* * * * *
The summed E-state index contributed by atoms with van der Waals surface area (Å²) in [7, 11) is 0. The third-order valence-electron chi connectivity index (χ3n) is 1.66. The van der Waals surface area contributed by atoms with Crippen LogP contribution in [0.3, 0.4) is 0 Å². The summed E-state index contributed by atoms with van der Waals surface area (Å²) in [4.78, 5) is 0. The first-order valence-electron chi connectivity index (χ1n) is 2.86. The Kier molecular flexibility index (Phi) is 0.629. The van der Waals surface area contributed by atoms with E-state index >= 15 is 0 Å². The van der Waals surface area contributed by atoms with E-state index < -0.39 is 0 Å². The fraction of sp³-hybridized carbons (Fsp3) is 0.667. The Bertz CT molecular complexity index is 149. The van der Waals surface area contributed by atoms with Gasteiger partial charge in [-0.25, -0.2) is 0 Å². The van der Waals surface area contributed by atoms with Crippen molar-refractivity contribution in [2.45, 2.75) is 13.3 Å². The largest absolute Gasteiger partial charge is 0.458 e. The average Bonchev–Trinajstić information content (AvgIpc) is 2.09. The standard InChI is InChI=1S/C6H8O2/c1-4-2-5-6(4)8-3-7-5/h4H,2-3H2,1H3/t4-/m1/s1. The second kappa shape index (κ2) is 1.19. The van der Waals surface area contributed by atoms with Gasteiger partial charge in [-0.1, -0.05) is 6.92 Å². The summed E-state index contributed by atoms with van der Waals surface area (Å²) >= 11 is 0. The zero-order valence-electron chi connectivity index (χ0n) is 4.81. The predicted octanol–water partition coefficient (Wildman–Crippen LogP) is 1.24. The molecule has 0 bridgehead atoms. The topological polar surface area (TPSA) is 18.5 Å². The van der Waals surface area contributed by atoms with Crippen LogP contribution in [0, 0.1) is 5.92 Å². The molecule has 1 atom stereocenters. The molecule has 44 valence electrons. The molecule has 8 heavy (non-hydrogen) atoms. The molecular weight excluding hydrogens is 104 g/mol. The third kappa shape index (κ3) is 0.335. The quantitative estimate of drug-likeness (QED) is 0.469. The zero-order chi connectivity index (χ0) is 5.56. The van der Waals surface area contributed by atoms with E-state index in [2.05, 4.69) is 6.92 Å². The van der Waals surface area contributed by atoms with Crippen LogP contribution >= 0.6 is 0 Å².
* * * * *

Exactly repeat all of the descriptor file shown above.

The summed E-state index contributed by atoms with van der Waals surface area (Å²) in [7, 11) is 0. The third-order valence-electron chi connectivity index (χ3n) is 1.66. The van der Waals surface area contributed by atoms with Crippen LogP contribution in [0.3, 0.4) is 0 Å². The summed E-state index contributed by atoms with van der Waals surface area (Å²) in [4.78, 5) is 0. The first-order valence-electron chi connectivity index (χ1n) is 2.86. The Kier molecular flexibility index (Phi) is 0.629. The van der Waals surface area contributed by atoms with E-state index >= 15 is 0 Å². The van der Waals surface area contributed by atoms with E-state index < -0.39 is 0 Å². The fraction of sp³-hybridized carbons (Fsp3) is 0.667. The Bertz CT molecular complexity index is 149. The van der Waals surface area contributed by atoms with Gasteiger partial charge in [-0.25, -0.2) is 0 Å². The van der Waals surface area contributed by atoms with Crippen molar-refractivity contribution in [2.45, 2.75) is 13.3 Å². The largest absolute Gasteiger partial charge is 0.458 e. The average Bonchev–Trinajstić information content (AvgIpc) is 2.09. The standard InChI is InChI=1S/C6H8O2/c1-4-2-5-6(4)8-3-7-5/h4H,2-3H2,1H3/t4-/m1/s1. The second kappa shape index (κ2) is 1.19. The van der Waals surface area contributed by atoms with Gasteiger partial charge in [-0.1, -0.05) is 6.92 Å². The summed E-state index contributed by atoms with van der Waals surface area (Å²) >= 11 is 0. The zero-order valence-electron chi connectivity index (χ0n) is 4.81. The predicted octanol–water partition coefficient (Wildman–Crippen LogP) is 1.24. The molecule has 0 bridgehead atoms. The topological polar surface area (TPSA) is 18.5 Å². The van der Waals surface area contributed by atoms with Crippen LogP contribution in [0, 0.1) is 5.92 Å². The molecule has 1 atom stereocenters. The molecule has 44 valence electrons. The molecule has 8 heavy (non-hydrogen) atoms. The molecular weight excluding hydrogens is 104 g/mol. The third kappa shape index (κ3) is 0.335. The quantitative estimate of drug-likeness (QED) is 0.469. The zero-order chi connectivity index (χ0) is 5.56. The van der Waals surface area contributed by atoms with E-state index in [2.05, 4.69) is 6.92 Å². The van der Waals surface area contributed by atoms with Crippen LogP contribution >= 0.6 is 0 Å².